US war reimbursements keep Pakistan’s external account in check | Pakistan Today

US war reimbursements keep Pakistan’s external account in check

The country’s current account balance after braving a whole year of deficits in FY12 is moving ahead in the green zone marking a $ 432 million surplus during the first quarter on the back of, what the official and unofficial quarters agree, receipts of war reimbursements from the United States in early August.
However, a monthly account of Pakistan’s Balance of Payment shows a negative trend as the month of September marked a deficit of $ 331 million against $ 1.084 billion surplus in August, the month during which the Americans had reimbursed the war expenses.
Washington, Islamabad’s non-Nato ally, had released to the dollar-hungry Pakistan on August 1 some $1.118 billion under the long-denied Coalition Support Fund (CSF) after a months-long strain in bilateral ties relaxed through an on-and-off process of negotiations between the two countries on civilian, military and intelligence level.
The inflows, the SBP chief spokesman Syed Wasimuddin had confirmed, had put the country’s current account balance into a surplus of $ 919 million during the first two months of FY13, July-August.
Quarter-wise, the central bank reported the surplus ballooned to $ 432 million during July-September against a deficit of $ 1.339 billion the cash-strapped country had faced during the corresponding months in FY12.
In percentage terms, the surplus constitutes a negligible 0.7 percent of the country’s gross domestic product (GDP) accounting for $ 61.674billion.
Senior analysts like Khurram Schehzad had also seconded the central bank’s view saying the positive was attributable mainly to the dollar inflows on account of CSF and Kerry Lugar from the US.
The receipts under KLA have been meager with Washington reported to have transferred only Rs 20.356 billion during FY12 against a projected receipt of Rs 34.164 billion. Under the KLA, Pakistan has the US’s word for receiving a civilian aid of $ 7.5 billion till 2014, $ 1.5 billion per annum.
However, the funds transfer under CSF augured well for the funds-starved Pakistan which, in FY12, had braved a current account deficit of over $ 4 billion, pushing the economic managers closer once again to a fresh IMF bailout package.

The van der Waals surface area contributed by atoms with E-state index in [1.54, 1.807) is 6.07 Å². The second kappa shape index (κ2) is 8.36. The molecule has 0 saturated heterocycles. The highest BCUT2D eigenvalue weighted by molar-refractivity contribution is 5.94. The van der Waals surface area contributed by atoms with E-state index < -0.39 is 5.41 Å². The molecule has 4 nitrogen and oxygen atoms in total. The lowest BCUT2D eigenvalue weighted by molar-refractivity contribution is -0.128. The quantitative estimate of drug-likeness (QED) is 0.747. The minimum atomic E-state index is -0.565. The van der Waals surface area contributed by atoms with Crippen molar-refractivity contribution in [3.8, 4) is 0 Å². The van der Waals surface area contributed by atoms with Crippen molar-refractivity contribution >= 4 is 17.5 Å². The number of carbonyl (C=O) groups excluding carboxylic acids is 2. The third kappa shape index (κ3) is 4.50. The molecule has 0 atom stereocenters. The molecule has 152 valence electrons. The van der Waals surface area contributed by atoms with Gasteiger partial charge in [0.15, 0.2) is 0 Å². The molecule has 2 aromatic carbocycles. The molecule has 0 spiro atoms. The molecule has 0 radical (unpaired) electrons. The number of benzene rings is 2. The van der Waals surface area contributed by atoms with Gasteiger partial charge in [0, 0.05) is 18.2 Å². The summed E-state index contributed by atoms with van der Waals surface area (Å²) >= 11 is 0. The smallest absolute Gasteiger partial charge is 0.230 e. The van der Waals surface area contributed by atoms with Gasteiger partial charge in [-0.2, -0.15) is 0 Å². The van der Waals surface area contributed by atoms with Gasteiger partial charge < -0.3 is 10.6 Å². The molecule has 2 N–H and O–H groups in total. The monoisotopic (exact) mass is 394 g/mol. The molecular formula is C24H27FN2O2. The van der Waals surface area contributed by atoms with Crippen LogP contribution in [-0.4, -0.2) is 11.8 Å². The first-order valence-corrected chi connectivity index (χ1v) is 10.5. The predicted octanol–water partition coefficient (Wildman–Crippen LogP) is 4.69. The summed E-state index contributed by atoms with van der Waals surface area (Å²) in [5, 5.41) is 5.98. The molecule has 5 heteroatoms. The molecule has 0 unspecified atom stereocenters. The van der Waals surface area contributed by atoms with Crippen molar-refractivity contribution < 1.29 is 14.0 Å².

The country’s trade balance also showed a restraint and widened to $ 3.634 billion compared to the corresponding quarter of FY12 which had seen the same head increasing beyond $ 4.15 billion.
A break up of trade deficit depicts that during the quarter in review the country exported goods worth $ 5.994 billion compared to $ 6.142 billion in July-Sep of the last fiscal. Compared with last year’s $10.300 billion, the imports totaled at $ 9.628 billion.
Oversea Pakistanis continue to do well by sending back home $ 3.599 billion during the review period as against $ 3.297 billion of last year.
The central bank says that the country on average receives over a billion dollars every month from Pakistani compatriots. The disbursements from the foreign financers, another noteworthy indicator on the current account balance list, set in the red zone and remained confined to long-term project loans totaling at $ 355 million. Last year, the foreign disbursements under the same head had amounted to $ 372 million.
The C/A surplus also reflected well on the country’s booming stock market where, despite investors’ concern for an uncertain law and order situation in the protests-hit city, the benchmark KSE 100-share index closed bullish on Friday, last trading day of the week.
The equity investors showed an across-the-board interest in stocks owing to the country’s current account witnessing a surplus for first quarter of the current fiscal year, said Ahsen Mehanti, a senior equity analyst and director at Arif Habib Securities.
However, despite these positives the economic managers have still a lot ot worry about owing to the country’s falling foreign exchange reserves that now have contracted to $ 14.31 billion, of which only $ 9.8 billion belong to the State Bank. The remaining $ 4.5 billion are owned by the commercial banks.



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